Charles A. (Charles Allen) Prosser.

The teacher and old age online

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and may levy therefore taxes not exceeding one
tenth of a mill.

In addition to these there are local pension
funds in twenty of the leading cities. Some of
these, authorized by law, are supported entirely
by the public, some jointly by the state and the
teaching force, but most of them principally, if
not entirely, by the assessments of teachers for
their own mutual aid associations.

These annuity schemes present the same wide
differences as to methods of support, the amount
of premium and annuity, and the conditions of
retirement and participation which characterize
the state pension systems already described. The



assessments paid by the teachers range from one
to three per cent; the annuity in most cases is
small, being usually from two hundred to three
hundred dollars; the number of years the teacher
must spend in the work is usually large, thirty
to thirty-five years; and the age at which retire-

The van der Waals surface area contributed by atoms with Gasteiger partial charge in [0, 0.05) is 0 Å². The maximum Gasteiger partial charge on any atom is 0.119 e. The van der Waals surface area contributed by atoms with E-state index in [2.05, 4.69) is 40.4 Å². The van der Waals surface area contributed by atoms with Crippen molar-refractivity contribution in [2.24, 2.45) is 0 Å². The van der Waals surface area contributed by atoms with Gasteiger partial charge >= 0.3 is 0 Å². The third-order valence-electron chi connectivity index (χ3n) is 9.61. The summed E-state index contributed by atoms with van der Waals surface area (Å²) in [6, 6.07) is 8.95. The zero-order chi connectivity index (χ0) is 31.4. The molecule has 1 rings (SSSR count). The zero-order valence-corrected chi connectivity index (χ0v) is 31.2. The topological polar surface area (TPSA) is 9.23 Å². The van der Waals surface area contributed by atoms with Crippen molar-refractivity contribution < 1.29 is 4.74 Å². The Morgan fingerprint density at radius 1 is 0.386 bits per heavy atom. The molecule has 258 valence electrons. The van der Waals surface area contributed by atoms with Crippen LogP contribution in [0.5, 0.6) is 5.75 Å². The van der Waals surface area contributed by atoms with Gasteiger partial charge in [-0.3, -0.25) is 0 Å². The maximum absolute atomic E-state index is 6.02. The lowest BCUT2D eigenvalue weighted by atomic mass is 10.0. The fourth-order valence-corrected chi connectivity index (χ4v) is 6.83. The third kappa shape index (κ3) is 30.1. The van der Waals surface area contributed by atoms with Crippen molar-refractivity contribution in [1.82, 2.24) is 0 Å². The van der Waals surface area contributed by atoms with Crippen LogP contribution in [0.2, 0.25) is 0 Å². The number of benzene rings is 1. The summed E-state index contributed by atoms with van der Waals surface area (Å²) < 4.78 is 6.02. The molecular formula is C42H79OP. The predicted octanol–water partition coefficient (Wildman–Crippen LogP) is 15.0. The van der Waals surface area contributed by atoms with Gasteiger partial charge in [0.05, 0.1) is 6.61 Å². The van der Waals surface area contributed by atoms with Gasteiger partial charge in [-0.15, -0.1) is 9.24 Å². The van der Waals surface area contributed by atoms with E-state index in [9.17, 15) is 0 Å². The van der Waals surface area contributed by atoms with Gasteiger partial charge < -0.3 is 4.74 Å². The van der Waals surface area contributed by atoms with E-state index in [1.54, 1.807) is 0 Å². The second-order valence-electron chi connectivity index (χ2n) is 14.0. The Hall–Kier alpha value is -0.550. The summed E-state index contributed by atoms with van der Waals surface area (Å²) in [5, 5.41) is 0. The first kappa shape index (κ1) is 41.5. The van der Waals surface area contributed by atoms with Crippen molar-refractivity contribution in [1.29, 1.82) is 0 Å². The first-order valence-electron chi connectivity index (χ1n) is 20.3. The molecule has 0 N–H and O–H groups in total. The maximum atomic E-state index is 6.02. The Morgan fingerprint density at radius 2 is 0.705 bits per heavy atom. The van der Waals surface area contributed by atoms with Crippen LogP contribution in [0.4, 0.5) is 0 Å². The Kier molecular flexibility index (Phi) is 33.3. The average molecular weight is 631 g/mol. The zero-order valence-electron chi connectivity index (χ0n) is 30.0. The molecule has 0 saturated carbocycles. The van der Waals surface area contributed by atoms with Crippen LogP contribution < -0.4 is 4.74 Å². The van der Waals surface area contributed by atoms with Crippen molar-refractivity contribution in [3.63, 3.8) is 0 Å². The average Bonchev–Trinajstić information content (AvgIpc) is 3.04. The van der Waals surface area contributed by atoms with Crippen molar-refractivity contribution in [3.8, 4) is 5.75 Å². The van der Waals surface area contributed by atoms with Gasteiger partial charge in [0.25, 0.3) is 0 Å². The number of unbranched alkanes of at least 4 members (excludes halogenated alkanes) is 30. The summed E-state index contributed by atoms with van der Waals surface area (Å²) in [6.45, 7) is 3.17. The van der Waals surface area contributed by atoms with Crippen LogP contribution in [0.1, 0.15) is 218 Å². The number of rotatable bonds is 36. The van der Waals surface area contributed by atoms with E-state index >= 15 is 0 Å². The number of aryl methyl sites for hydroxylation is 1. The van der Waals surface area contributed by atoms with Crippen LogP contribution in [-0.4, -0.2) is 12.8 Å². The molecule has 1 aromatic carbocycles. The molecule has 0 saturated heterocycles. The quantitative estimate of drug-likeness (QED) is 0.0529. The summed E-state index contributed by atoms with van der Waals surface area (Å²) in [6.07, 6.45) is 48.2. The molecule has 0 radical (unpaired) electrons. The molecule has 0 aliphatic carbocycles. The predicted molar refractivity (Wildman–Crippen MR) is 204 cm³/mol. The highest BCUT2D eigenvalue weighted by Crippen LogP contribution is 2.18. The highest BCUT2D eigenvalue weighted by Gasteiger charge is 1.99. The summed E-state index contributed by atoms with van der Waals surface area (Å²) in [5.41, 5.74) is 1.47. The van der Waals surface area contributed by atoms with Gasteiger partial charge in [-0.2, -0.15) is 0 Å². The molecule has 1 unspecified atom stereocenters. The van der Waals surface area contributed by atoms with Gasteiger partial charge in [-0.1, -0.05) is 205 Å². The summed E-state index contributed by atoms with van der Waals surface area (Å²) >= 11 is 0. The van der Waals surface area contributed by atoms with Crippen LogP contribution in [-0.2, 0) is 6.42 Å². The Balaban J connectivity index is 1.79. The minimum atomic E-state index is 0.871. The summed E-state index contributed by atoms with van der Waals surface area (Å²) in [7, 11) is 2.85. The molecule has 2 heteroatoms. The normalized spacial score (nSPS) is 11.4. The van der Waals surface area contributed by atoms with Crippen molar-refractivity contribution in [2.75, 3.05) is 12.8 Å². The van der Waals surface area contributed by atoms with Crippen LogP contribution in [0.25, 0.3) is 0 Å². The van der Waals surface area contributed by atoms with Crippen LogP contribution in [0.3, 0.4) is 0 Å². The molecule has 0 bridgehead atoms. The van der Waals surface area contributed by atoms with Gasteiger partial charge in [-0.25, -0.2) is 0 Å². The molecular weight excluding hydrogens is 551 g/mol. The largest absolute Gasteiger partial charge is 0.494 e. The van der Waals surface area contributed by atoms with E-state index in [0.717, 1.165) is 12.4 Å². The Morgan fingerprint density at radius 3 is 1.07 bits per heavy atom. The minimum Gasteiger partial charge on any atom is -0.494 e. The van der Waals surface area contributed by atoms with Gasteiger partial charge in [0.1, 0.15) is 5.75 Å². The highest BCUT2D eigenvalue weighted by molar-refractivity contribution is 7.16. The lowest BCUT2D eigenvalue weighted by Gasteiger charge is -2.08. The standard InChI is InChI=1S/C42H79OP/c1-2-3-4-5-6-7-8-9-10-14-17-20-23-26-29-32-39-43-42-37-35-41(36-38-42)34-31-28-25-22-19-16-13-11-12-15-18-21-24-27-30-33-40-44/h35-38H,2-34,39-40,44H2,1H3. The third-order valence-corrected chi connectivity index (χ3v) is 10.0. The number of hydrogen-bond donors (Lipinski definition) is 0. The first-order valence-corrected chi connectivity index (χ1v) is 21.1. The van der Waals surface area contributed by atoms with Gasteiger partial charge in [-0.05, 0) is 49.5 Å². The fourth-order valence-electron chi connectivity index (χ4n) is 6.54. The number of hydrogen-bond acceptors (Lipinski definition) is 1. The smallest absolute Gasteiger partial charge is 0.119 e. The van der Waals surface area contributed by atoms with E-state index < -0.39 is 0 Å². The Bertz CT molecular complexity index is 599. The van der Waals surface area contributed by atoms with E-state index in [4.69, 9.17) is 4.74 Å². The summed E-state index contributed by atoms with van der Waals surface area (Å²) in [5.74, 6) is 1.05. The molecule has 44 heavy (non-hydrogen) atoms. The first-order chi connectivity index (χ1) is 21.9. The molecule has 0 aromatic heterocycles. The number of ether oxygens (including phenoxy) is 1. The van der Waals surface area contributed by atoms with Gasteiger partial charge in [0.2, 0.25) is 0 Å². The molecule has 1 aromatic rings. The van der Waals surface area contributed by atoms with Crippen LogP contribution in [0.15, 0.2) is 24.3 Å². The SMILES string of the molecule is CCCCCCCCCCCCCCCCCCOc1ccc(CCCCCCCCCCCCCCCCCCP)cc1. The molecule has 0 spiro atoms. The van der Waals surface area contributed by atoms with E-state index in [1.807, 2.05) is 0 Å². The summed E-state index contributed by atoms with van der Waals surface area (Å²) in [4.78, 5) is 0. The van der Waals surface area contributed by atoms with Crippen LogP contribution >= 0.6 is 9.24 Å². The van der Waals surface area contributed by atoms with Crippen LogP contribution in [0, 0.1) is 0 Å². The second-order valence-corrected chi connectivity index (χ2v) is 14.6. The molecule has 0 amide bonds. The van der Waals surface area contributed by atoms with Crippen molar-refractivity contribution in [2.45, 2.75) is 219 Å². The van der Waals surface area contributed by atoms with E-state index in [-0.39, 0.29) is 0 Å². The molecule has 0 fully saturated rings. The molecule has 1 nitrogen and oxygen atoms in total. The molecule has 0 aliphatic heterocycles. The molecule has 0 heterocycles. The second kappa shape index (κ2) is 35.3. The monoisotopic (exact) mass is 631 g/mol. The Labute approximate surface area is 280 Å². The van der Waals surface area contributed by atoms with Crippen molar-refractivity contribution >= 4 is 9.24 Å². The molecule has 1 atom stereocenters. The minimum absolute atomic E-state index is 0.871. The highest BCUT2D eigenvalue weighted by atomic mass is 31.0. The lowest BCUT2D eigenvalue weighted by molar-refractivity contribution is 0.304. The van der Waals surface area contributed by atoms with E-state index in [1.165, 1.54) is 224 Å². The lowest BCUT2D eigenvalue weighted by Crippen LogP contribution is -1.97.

ment upon the pension may take place, high,
sixty-five to seventy years. Teachers leaving the
service before retirement are usually not given
a return of any part of the amount which they
have contributed as dues.

General character of present schemes for the
insurance of teachers in America

We have not had teachers' retirement allow-
ances in this country long enough to be able to
estimate, in any conclusive way, at least, their
results upon the work of the schools and the pro-
fession. The progress which the movement has
made would seem to indicate that the American
people are being rapidly committed to the idea.
While this is true, it must at the same time be
acknowledged that not only are the present
schemes of teachers' insurance experimental and
imperfect, but they have frequently been the